Oor Gode En Afgode is ’n herdruk van ’n vyftal essays van die Suid-Afrikaanse filosoof Marthinus Versfeld.
Die bundel het oorspronklik reeds in 1948 verskyn, maar die kwessies wat hierin bespreek word, is vandag steeds aktueel. Versfeld se groot bekommernis hier is dat die Westerse mens se opvatting van redelikheid en sy verhouding met die wŕreld om ons, sedert die Verligting baie verskraal het. Met verwysings na die kerkvader Augustinus en groot Middeleeuse filosowe soos Thomas van Aquinas, toon Versfeld aan dat hierdie ouer denkers se sienings van die skepping en die Skepper tot ’n meer ge´ntegreerde beeld van die mens en sy plek in die werklikheid kan bydra, ’n siening wat ook in ons postmoderne era aanklank by denkende lesers behoort te vind.
Die bundel bevat verder ’n kritiese bespreking van die Franse filosoof Jean-Jacques Rousseau en die oordrewe rol van die Staat in ons tyd (iets wat bekommerde Suid-Afrikaners met instemming kan lees), die verval in moraliteit en die oorheersing van die masjien in die lewe van die gewone mens. Dit is nie Versfeld se toeganklikste werk nie, maar die skrywer slaag steeds daarin om ingewikkelde filosofiese begrippe in eenvoudige taal oor te dra.
Die bundel word ingelei deur prof. Ernst Wolff, ’n kenner van die werk van Versfeld.
What is the role of fate in our lives? Why should we avoid repeating patterns? And how can we identify our purpose? In What It Means To Be Human, former Oxford don Robert Rowland Smith draws on his personal experience to answer some of life's most fundamental questions. Robert's story involves a love triangle, office politics, police raids and a near-death experience. We see him confronting his demons, but also looking out for angels. As we are led into Robert's private world- exploring themes like love, death, work and creativity - we gain an understanding of what it means to be human that is relevant to all. Previously published as AutoBioPhilosophy.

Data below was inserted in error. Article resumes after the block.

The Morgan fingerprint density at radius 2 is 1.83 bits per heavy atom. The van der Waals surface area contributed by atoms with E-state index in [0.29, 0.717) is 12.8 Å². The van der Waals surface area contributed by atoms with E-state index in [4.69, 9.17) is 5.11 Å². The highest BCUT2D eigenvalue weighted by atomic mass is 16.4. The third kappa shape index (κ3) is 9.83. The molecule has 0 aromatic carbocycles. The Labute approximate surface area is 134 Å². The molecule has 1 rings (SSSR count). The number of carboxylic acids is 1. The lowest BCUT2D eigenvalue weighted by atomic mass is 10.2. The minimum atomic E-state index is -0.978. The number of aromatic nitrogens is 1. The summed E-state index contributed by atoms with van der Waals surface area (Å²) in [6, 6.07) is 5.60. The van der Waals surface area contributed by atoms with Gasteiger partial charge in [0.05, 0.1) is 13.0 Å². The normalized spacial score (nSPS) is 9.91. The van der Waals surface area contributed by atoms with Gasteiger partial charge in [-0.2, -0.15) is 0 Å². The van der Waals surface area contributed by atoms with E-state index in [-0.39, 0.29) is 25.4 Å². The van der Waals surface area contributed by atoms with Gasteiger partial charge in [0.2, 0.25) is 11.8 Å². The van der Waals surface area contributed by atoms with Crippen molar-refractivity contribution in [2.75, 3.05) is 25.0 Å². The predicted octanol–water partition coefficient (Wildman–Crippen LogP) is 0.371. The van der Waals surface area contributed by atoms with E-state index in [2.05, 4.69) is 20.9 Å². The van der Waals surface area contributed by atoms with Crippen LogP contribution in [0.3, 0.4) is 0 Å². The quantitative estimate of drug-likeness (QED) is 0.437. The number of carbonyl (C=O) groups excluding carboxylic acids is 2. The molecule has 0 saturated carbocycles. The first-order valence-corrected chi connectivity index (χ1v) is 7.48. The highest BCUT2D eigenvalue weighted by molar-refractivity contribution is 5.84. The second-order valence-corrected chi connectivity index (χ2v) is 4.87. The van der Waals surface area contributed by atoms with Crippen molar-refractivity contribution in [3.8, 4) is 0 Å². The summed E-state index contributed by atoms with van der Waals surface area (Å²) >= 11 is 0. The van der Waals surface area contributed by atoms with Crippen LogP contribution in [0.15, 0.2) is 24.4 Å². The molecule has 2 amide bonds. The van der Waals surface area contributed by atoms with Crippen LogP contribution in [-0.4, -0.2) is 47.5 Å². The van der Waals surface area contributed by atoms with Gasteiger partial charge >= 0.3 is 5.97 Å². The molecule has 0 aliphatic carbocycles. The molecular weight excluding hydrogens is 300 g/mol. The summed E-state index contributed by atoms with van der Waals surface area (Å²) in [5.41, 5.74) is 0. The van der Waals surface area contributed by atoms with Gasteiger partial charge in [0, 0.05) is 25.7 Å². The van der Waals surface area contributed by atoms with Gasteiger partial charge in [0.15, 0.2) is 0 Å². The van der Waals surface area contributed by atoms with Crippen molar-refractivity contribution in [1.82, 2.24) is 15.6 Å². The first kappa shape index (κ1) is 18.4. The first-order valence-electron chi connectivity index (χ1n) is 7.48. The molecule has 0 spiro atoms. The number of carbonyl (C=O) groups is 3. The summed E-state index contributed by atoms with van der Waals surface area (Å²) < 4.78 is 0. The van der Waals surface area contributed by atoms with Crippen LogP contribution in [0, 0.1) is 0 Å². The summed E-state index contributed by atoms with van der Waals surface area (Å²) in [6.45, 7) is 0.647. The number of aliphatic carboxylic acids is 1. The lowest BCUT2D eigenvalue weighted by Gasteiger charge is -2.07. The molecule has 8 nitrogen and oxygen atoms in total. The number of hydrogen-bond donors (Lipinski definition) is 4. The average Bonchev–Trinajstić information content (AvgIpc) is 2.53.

A sober-minded philosophical exploration of what AI can and cannot achieve Humans may not be Earth (TM)s most intelligent species for much longer: the world chess, Go, and Jeopardy! champions are now all AIs. Given the rapid pace of progress in AI, many predict that AI could advance to human-level intelligence within the next several decades. From there, it could quickly outpace human intelligence. What do these developments mean for the future of the mind? In Artificial You, Susan Schneider urges that it is inevitable that AI will take intelligence in new directions, but it is up to us to carve out a sensible path forward. As AI technology turns inward, reshaping the brain, as well as outward, potentially creating machine minds, it is crucial to beware. Homo sapiens, as mind designers, will be playing with "tools" they do not understand how to use: the self, the mind, and consciousness. Schneider argues that an insufficient grasp of the nature of self, consciousness, and mind could undermine the use of AI and brain enhancement technology, bringing about the demise or suffering of conscious beings. To flourish, we must grasp the philosophical issues lying beneath the algorithms. At the heart of her exploration is a sober-minded discussion of what AI can truly achieve: Can robots really be conscious? Can we merge with AI, as tech leaders like Elon Musk and Ray Kurzweil, suggest? Is the mind just a program? Examining these thorny issues, Schneider proposes ways we can test for machine consciousness, questions whether consciousness is an unavoidable byproduct of sophisticated intelligence, and considers the overall dangers of creating machine minds.